By Vancouver Sun |
When I was young, I spent a lot of time in Chinatown. It was the only place where my immigrant parents could find Chinese grocers. I also attended school there.
I still remember buying groceries with my mom in Chinatown. I remember the smell of the fish markets, and the sounds of streets and shops filled with people speaking different Chinese dialects.
In recent years, however, many long-standing businesses have shuttered their doors. Concerns about safety and cleanliness within Chinatown have increased, especially around graffiti and human waste sometimes being found outside businesses and in public spaces.
Of course, a big reason for this is the pandemic. With fewer people visiting Chinatown, there have been fewer customers, and fewer eyes and less activity on the street.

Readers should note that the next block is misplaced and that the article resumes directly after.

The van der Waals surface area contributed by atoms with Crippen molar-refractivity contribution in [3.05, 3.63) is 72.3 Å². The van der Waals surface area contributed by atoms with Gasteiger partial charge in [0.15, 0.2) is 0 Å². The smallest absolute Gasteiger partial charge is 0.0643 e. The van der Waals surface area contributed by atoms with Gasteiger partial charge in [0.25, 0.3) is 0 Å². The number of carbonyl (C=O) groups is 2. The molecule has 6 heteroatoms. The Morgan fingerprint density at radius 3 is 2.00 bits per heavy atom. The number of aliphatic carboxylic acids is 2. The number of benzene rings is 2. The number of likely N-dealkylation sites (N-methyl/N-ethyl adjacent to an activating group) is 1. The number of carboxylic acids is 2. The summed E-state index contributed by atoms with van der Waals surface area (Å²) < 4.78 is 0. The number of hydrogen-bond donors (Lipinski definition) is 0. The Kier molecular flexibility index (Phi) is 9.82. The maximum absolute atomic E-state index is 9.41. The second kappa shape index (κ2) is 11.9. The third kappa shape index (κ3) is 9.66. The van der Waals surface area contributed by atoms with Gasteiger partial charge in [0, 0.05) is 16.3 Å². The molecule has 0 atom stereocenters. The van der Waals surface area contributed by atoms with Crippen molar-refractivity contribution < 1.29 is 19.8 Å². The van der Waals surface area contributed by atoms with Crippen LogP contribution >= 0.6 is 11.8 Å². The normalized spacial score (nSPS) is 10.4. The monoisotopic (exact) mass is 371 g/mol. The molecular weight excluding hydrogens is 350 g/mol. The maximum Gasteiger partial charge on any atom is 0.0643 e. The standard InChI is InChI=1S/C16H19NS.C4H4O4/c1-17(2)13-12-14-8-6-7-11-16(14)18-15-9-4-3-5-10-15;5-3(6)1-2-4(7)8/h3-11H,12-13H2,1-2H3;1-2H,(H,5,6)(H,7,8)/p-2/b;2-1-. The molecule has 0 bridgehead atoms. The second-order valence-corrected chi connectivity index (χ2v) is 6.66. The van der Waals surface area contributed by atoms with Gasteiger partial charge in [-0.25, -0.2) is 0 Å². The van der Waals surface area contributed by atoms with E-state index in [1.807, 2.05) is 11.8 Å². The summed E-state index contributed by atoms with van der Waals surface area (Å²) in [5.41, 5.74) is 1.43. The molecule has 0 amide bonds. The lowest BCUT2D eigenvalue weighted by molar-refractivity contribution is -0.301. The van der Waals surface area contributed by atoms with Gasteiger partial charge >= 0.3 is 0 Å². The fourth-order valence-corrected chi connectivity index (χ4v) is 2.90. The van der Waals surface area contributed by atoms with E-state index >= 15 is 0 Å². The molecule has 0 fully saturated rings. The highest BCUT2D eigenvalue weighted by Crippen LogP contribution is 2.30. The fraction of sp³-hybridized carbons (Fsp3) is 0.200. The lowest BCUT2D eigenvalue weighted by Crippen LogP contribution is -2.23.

Another key factor, which has been a long-standing problem, is the insufficient affordable housing options and support services in Vancouver for people facing substance use, mental health, or food security challenges. Those that are available are heavily concentrated in the Downtown Eastside, right next door to Chinatown, instead of being distributed across the city.
There are tangible actions to make Chinatown safer and more comfortable for residents, businesses, and visitors. Having worked at the city as an urban planner, I know these actions are complex, and often involve significant funding and need multiple partners to work together. However, through conversations I’ve had with merchants and organizations in Chinatown, it’s clear these actions are urgently needed to make Chinatown vibrant again.